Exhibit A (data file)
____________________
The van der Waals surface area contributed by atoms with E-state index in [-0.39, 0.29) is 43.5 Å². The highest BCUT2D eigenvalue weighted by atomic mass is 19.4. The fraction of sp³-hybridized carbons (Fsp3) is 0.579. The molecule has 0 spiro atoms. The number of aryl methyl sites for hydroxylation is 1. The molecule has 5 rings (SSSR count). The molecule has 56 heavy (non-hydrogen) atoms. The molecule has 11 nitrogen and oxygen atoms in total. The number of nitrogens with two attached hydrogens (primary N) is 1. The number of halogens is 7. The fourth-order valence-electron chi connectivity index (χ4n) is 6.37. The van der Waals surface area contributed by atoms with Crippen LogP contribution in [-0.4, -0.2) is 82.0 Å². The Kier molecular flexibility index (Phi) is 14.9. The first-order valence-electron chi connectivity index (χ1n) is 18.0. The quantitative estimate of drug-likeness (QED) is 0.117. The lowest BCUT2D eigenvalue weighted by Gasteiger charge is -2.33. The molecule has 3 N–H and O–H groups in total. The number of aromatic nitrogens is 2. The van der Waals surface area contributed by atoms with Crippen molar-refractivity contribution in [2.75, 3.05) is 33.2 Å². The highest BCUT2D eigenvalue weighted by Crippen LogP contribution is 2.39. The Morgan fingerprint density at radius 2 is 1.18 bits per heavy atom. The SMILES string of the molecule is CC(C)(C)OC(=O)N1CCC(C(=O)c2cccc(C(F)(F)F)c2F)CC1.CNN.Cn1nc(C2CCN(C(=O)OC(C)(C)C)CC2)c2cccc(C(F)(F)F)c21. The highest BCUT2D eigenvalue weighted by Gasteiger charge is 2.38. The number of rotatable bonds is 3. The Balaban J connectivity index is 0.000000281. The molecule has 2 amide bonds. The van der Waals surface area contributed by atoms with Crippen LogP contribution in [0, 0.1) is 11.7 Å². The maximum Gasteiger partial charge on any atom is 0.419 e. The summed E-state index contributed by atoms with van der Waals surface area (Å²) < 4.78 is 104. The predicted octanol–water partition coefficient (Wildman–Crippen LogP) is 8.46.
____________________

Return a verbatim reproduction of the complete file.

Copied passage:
The van der Waals surface area contributed by atoms with E-state index in [-0.39, 0.29) is 43.5 Å². The highest BCUT2D eigenvalue weighted by atomic mass is 19.4. The fraction of sp³-hybridized carbons (Fsp3) is 0.579. The molecule has 0 spiro atoms. The number of aryl methyl sites for hydroxylation is 1. The molecule has 5 rings (SSSR count). The molecule has 56 heavy (non-hydrogen) atoms. The molecule has 11 nitrogen and oxygen atoms in total. The number of nitrogens with two attached hydrogens (primary N) is 1. The number of halogens is 7. The fourth-order valence-electron chi connectivity index (χ4n) is 6.37. The van der Waals surface area contributed by atoms with Crippen LogP contribution in [-0.4, -0.2) is 82.0 Å². The Kier molecular flexibility index (Phi) is 14.9. The first-order valence-electron chi connectivity index (χ1n) is 18.0. The quantitative estimate of drug-likeness (QED) is 0.117. The lowest BCUT2D eigenvalue weighted by Gasteiger charge is -2.33. The molecule has 3 N–H and O–H groups in total. The number of aromatic nitrogens is 2. The van der Waals surface area contributed by atoms with Crippen molar-refractivity contribution in [2.75, 3.05) is 33.2 Å². The highest BCUT2D eigenvalue weighted by Crippen LogP contribution is 2.39. The Morgan fingerprint density at radius 2 is 1.18 bits per heavy atom. The SMILES string of the molecule is CC(C)(C)OC(=O)N1CCC(C(=O)c2cccc(C(F)(F)F)c2F)CC1.CNN.Cn1nc(C2CCN(C(=O)OC(C)(C)C)CC2)c2cccc(C(F)(F)F)c21. The highest BCUT2D eigenvalue weighted by Gasteiger charge is 2.38. The number of rotatable bonds is 3. The Balaban J connectivity index is 0.000000281. The molecule has 2 amide bonds. The van der Waals surface area contributed by atoms with Crippen LogP contribution in [0, 0.1) is 11.7 Å². The maximum Gasteiger partial charge on any atom is 0.419 e. The summed E-state index contributed by atoms with van der Waals surface area (Å²) < 4.78 is 104. The predicted octanol–water partition coefficient (Wildman–Crippen LogP) is 8.46.